A crowd of people gathered at 777 Camino Pescadero last Friday, May 31, to welcome the newest student housing cooperative into existence. As a pinnacle of the Isla Vista arts community, housing co-ops serve as an interactive space for a diverse group of residents. Upholding the ideas of acceptance and community, the Merton house marks the continuation of student housing cooperatives in Isla Vista.
As an initiative that began three years ago, the Merton house had to undergo many stages of development before being able to open. With the involvement of a variety of actors including city officials, contractors, and the University of California, Santa Barbara community housing office, the building of the Merton would not have been possible without the aid of various organizations.
From their establishment in 1976, housing co-ops strive to promote an accepting community. The Merton house received its name from Thomas Merton, a Catholic interfaith activist. It strives to uphold the goals of the University Religious Center, which previously owned the property. Just as Dashain is the vegetarian housing co-op, each house has a specific theme. The Merton house will be the interfaith co-op, with the intention of keeping an open-mind toward all religious backgrounds.
Santa Barbara Student Housing Co-Op Executive Director, Jeff Bessmer, describes why co-ops appeal to students as two-fold.
“People join co-ops for two reasons: affordability and community,” he said. He went on to describe the Merton house as providing “added affordability” since Merton differs from the pre-existing co-ops with $20,000 in scholarship money to be shared by the residents. Since residents must qualify as low income, the UCSB Scholarship office has generously awarded this money to help make rent even more affordable.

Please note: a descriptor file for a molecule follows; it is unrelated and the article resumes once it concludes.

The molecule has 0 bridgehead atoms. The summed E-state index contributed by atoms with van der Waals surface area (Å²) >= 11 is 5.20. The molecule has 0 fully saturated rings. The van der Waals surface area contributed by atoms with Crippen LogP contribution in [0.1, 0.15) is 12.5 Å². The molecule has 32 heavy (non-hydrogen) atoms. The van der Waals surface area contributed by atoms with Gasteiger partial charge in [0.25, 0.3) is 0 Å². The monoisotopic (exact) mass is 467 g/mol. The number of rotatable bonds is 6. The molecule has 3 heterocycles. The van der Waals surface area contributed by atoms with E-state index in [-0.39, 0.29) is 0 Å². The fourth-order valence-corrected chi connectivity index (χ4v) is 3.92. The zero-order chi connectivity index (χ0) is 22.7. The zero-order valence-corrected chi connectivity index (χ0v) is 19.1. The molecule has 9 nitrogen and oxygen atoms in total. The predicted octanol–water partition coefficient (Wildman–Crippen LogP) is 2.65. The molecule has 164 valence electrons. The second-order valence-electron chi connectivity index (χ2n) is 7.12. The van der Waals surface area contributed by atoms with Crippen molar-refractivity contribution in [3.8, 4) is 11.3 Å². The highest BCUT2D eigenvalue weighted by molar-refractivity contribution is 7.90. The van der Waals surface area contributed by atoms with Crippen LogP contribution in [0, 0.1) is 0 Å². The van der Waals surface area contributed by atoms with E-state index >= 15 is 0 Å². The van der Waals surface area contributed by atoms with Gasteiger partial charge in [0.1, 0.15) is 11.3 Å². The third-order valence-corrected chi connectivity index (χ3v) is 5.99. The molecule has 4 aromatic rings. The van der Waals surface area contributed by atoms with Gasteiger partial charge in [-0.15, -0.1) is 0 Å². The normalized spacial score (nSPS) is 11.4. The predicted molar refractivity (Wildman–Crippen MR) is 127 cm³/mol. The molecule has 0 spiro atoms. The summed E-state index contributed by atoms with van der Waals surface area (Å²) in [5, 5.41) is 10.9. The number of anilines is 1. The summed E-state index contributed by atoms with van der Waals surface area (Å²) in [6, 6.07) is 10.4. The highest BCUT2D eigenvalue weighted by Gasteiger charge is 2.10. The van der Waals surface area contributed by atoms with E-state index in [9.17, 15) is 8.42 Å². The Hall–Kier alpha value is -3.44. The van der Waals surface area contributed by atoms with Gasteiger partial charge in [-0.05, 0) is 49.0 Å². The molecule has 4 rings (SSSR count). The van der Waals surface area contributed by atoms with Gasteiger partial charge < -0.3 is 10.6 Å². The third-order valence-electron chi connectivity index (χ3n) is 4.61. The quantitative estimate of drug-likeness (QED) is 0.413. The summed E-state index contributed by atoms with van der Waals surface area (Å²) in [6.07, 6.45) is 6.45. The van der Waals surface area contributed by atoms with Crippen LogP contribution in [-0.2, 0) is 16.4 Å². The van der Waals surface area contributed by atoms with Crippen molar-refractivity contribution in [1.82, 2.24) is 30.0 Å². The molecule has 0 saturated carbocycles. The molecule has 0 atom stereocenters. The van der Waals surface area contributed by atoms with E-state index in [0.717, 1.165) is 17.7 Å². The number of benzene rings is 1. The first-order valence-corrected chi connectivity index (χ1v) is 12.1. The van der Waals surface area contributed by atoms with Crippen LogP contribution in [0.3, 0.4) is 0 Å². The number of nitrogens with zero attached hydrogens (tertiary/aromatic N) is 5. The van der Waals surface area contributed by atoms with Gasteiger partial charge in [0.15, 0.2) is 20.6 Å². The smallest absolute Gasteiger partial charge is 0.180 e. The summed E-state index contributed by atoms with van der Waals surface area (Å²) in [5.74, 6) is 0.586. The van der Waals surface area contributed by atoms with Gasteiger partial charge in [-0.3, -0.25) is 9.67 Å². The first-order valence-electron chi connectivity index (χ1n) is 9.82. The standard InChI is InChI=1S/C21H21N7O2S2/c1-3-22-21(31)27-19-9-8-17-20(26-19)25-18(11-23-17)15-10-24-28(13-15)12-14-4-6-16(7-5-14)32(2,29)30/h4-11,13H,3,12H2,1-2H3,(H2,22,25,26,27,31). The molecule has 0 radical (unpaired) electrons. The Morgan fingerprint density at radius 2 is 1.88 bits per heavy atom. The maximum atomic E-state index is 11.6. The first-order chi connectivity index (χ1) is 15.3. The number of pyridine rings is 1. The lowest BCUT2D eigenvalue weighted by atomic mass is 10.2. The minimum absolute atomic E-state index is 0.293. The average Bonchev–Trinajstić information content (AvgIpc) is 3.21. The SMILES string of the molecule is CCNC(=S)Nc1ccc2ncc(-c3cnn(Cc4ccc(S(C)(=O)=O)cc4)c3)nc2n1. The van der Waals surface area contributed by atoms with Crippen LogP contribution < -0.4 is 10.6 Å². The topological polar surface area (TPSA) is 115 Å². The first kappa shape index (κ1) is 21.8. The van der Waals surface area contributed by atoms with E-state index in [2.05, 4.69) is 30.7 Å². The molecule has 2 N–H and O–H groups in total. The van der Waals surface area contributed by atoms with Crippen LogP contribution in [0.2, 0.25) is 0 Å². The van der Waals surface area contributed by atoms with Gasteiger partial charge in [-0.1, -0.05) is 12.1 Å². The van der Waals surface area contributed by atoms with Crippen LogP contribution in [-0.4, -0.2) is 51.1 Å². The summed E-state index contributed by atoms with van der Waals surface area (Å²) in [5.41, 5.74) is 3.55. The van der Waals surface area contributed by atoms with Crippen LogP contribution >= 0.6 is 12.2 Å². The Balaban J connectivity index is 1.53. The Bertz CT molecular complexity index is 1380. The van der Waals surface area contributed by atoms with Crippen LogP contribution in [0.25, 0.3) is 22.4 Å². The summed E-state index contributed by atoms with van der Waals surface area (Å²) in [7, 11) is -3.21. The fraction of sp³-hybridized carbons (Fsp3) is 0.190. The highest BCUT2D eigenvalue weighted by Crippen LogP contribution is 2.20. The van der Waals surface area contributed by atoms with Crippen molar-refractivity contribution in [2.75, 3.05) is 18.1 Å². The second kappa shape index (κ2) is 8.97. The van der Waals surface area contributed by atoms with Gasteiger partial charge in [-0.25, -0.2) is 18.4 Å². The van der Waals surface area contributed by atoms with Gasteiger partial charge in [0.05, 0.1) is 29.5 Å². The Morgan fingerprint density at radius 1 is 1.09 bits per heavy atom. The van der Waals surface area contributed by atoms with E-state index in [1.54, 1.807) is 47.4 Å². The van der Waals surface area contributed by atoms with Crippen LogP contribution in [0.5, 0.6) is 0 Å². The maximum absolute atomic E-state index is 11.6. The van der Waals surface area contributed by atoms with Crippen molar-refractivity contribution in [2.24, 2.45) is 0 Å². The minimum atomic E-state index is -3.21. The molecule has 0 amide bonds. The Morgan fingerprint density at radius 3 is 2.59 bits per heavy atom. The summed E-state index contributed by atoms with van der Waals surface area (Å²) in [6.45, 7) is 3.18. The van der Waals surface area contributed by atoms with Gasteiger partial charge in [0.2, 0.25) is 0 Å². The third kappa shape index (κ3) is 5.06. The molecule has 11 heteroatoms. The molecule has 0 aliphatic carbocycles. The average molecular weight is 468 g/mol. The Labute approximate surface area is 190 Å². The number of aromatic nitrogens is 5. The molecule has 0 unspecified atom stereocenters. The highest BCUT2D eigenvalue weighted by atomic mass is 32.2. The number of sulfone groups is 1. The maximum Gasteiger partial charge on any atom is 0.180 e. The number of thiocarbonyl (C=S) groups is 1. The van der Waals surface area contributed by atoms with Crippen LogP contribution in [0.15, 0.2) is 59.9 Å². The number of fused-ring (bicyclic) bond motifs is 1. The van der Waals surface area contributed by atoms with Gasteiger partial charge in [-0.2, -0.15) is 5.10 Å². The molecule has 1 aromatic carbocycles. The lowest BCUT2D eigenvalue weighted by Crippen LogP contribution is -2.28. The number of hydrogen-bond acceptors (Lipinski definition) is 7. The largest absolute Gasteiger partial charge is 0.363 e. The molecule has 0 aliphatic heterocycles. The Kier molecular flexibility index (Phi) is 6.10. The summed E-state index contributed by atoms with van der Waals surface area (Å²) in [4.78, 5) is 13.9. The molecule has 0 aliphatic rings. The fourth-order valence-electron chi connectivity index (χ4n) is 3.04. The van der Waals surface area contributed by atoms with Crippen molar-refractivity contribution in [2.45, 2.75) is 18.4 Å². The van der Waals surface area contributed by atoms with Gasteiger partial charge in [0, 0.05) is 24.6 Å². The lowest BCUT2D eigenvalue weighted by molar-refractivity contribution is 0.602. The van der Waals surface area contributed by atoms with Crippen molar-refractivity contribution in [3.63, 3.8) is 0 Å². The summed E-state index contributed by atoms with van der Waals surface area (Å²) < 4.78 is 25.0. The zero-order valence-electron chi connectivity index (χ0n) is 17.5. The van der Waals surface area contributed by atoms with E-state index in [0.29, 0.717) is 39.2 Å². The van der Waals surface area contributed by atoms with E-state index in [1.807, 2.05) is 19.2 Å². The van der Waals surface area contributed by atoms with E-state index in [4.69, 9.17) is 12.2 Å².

Caroline Sohn, President of the Co-op Board of Directors and current Biko resident describes Merton as the “chance for a new house culture to be developed.” Sohn will be continuing her residency in the co-ops next year and is excited to be joining the new Merton family. She is looking forward to finding out about the interfaith theme by having “deliberate conversations.”
Keeping the maximum at 18 residents allows for a space where housemates can develop a close bond while still having enough people to build a community.
Arianna, a first-year global studies major, applied to live at the Merton house because she is “drawn to a community-oriented living situation.”
Most applicants are drawn to the community dynamic, the greater opportunity to afford higher education, as well as the house itself. An open floor plan allows for natural light as well as a garden, including more than a dozen fruit trees from passion fruit to fig.
In the words of Jeff Bessmer, the Merton house is truly the “manifestation of community innovation.”